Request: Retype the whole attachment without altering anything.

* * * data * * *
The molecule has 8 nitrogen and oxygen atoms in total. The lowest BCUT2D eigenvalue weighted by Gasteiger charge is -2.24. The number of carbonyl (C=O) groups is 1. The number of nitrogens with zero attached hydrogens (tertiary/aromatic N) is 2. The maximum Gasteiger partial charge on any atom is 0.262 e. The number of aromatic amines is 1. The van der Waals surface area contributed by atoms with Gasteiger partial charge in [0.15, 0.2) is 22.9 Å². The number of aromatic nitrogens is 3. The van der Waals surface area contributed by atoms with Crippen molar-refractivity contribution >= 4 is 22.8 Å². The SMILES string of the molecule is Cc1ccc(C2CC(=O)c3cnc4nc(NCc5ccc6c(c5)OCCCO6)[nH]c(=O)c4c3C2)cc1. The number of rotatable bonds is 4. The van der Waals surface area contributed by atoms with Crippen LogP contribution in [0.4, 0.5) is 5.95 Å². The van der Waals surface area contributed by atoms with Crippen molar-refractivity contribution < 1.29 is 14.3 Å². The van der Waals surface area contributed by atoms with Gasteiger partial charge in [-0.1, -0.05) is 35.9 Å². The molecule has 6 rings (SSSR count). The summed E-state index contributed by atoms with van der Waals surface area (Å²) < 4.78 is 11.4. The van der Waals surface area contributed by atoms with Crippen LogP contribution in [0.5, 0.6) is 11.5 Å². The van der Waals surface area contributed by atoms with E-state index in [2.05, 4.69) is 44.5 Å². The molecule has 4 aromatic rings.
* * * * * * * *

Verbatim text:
The molecule has 8 nitrogen and oxygen atoms in total. The lowest BCUT2D eigenvalue weighted by Gasteiger charge is -2.24. The number of carbonyl (C=O) groups is 1. The number of nitrogens with zero attached hydrogens (tertiary/aromatic N) is 2. The maximum Gasteiger partial charge on any atom is 0.262 e. The number of aromatic amines is 1. The van der Waals surface area contributed by atoms with Gasteiger partial charge in [0.15, 0.2) is 22.9 Å². The number of aromatic nitrogens is 3. The van der Waals surface area contributed by atoms with Crippen molar-refractivity contribution >= 4 is 22.8 Å². The SMILES string of the molecule is Cc1ccc(C2CC(=O)c3cnc4nc(NCc5ccc6c(c5)OCCCO6)[nH]c(=O)c4c3C2)cc1. The number of rotatable bonds is 4. The van der Waals surface area contributed by atoms with Crippen LogP contribution in [0.4, 0.5) is 5.95 Å². The van der Waals surface area contributed by atoms with Crippen molar-refractivity contribution < 1.29 is 14.3 Å². The van der Waals surface area contributed by atoms with Gasteiger partial charge in [-0.1, -0.05) is 35.9 Å². The molecule has 6 rings (SSSR count). The summed E-state index contributed by atoms with van der Waals surface area (Å²) < 4.78 is 11.4. The van der Waals surface area contributed by atoms with Crippen LogP contribution in [0.5, 0.6) is 11.5 Å². The van der Waals surface area contributed by atoms with E-state index in [2.05, 4.69) is 44.5 Å². The molecule has 4 aromatic rings.